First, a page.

Recent excavations at Bath Abbey during its Footprint Project has turned up a remarkably well-preserved late-13th or early-14th Century floor.


The floor was put in the Norman Cathedral which, like so many other buildings in Great Britain, went through several phases (just watch just about any episode of Time Team, which can be found on YouTube) and was later replaced by the smaller Abbey.


The shields in the tiles are the three lions of England, and the three chevrons of the de Clare family.

After being fully photographed and recorded, the tiles will be protected and covered back up in place (they are, after all, almost two meters below the current floor level! Can't have tourists falling into a hole that deep, don'tcha know?).

An article with even more background, as well as a short video where one of the archaeologists discusses the floor, can be found on-line at http://www.medievalists.net/2018/09/700-year-old-floor-discovered-by-archaeologists-at-bath-abbey/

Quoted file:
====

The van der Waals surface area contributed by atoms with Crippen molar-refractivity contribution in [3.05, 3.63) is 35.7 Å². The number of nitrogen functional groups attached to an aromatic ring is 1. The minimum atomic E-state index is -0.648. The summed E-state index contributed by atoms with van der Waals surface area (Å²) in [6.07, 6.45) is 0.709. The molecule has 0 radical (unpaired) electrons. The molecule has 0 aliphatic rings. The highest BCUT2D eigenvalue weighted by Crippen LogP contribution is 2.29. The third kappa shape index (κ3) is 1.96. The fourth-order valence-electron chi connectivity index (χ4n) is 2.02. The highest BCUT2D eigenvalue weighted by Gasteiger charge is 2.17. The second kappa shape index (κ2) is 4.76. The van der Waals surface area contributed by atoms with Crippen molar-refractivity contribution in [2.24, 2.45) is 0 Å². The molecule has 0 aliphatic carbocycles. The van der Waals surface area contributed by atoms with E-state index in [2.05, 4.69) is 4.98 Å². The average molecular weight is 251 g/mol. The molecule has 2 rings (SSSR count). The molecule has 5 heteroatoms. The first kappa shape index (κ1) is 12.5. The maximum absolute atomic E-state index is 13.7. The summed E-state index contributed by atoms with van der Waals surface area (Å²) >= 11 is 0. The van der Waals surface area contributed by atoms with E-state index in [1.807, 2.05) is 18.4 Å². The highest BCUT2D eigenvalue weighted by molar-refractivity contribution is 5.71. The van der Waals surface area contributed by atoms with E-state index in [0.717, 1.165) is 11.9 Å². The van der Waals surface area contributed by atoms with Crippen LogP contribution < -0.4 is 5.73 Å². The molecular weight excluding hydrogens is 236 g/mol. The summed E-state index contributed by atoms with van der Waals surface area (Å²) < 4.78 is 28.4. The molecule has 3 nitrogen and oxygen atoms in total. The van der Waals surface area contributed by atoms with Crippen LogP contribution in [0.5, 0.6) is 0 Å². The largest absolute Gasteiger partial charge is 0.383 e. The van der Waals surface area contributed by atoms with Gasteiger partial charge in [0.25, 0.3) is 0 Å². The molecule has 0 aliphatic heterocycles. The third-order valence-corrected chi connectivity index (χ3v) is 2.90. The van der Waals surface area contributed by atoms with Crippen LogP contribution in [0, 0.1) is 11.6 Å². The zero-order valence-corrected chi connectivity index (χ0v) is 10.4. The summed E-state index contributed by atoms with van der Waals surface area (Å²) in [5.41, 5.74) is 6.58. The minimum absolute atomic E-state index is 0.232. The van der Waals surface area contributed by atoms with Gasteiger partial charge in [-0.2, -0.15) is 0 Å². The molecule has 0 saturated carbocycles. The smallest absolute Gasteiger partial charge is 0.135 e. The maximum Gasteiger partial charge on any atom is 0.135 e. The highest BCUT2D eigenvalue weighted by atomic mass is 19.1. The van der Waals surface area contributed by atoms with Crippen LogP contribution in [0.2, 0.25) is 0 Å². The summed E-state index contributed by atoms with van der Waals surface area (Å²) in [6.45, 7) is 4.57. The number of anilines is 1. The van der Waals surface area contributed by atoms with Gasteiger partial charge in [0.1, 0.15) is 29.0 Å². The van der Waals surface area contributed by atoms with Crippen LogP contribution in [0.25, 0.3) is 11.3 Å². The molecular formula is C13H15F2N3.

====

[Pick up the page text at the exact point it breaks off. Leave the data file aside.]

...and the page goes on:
Still, though, if they'd prefer to put this floor on display somewhere off site, I'd be more than happy to rip up the floor in my library at home to make a space for it here.

Just sayin'.

Monday, September 3, 2018

Hawks and Eagles: Different or Not?


A recent (August 22, 2018) ruling about trademarks by the United States Court of Appeals for the Fifth Circuit has ruled that hawks are not different from, indeed, that they are identical to, eagles.

The case, Alliance for Good Government v. Coalition for Better Government, was based on the issue that the logo used by Coalition looked very much like that used by Alliance, though Alliance had been using its logo longer.